April 10, 2015, 5:13 p.m.
As a 25 year old woman of Trinidadian Indo-Caribbean decent, I have been subject to shadeism. Shadeism is discrimination that exists between the lighter-skinned and darker-skinned members of the same community; lighter skin tones are privileged over darker ones and viewed to be more beautiful. Growing up as a child I never heard messages that light skin was better than dark skin or that skin bleaching creams were the ultimate solution to my problematic dark skin.
Not until that fateful spring in 2008 when I traveled to a family wedding. A family acquaintance who had not seen me in years kindly remarked: “You lightened out! You used to be so dark when you were little. You’re gorgeous now!” So, I wasn’t gorgeous then? What did the shade of my skin have to do with beauty? It was only then did I realize that I was dark-skinned and experience the stigma that came along with it. It didn’t help that on that very same trip, I experienced something even more damaging than words. I had walked into a beauty salon expecting to get a normal facial, and walked out with a face a shade or two lighter than I had walked in with. The esthetician, perhaps thinking that she was doing me a favour, took it upon herself to bleach my face without my knowledge. There was never something wrong with me, until then. I began to resent the sun.
These experiences followed me for years and created feelings of self-loathing and insecurity. Never in my life had I believed that being dark skinned was an inherently “bad” or “ugly” thing. Shadeism began to dictate what I wore; I stopped wearing yellows, lime greens and fuchsia for fear that they would make me look darker than I already was. I hated stepping into a makeup store because I would be met with “Sorry hun, that brand doesn’t carry foundation in shades that dark”. It wouldn’t be so hard to be pretty if only I was lighter.
I felt the looks of amazement when my light skinned Indian partner and I walk into a room full of other light skinned Indians. I can almost hear their thoughts: “How dare you have a relationship with this light skinned man?” and “Why would he choose to be with you?” I have explained to my partner, tears rolling down my cheeks that I am a problem. My dark skin is a problem. Despite being met with explanations that it does not matter what colour I am and that my skin has no affect on his feelings for me I still found myself staying out of the sun. Despite what he said, it did matter.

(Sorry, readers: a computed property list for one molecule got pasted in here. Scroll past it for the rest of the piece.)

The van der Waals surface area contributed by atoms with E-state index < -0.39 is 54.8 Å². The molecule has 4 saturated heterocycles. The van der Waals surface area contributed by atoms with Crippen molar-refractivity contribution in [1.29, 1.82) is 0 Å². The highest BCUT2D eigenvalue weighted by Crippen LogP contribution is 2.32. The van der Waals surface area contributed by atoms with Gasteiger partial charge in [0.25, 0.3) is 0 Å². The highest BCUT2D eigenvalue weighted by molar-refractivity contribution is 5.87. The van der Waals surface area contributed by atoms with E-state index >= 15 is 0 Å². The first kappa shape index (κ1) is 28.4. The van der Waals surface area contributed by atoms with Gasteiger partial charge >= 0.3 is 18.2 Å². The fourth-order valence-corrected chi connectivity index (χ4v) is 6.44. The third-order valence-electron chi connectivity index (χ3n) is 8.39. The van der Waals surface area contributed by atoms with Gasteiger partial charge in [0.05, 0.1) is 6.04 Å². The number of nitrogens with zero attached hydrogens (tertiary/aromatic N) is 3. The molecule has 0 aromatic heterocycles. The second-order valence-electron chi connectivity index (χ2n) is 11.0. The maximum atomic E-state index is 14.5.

It was not until 2010 when I was walking around campus during my undergraduate years that I came across a poster advertising the screening of the documentary Shadeism. It was refreshing to know that my experiences had a name and that countless others felt the way that I did. I learned about how the media and cultural and social expectations were at the root of my insecurities. I realized that what I had experienced was not just insecurity but oppression. Close monitoring of my skin tone was oppressive. The perception that dark skin needed to be bleached was oppressive. Feeling like I was not good enough for my partner on the basis of my complexion was not simply something of my own creation. Created by colonialism, nurtured by culture and perpetuated by the media, light, white skin was and is continually placed on a pedestal. Another standard. As a woman of colour, I faced a double whammy. Not only would my body never be the “right” shape and size, my skin would never be the right shade.
Fast forward to graduate school, I made it my mission to expose shadeism in all of its ugliness. I conducted a research study and invited five young, women of colour to share their stories. Shadeism is discrimination and is more than skin deep. It is a legacy that women of colour never asked for nor wanted. Today, speaking about it and sharing with I know with others has made it tolerable for me.The sun is not my biggest problem. The shade of my skin does not determine my worth. I am not the problem, the idea that my skin is a problem, is the problem. Loving the skin I’m in is a fight for me. Some days I win; some days I feel like I’m losing, but I think that’s ok.
Michelle Doon is a Registered Social Worker and recent graduate of the Master of Social Work program at York University in Toronto. She is an Outreach and Education Volunteer at the National Eating Disorder Information Centre (NEDIC) and is passionate about talking to young girls and women of colour about body image, eating disorders and shadeism.
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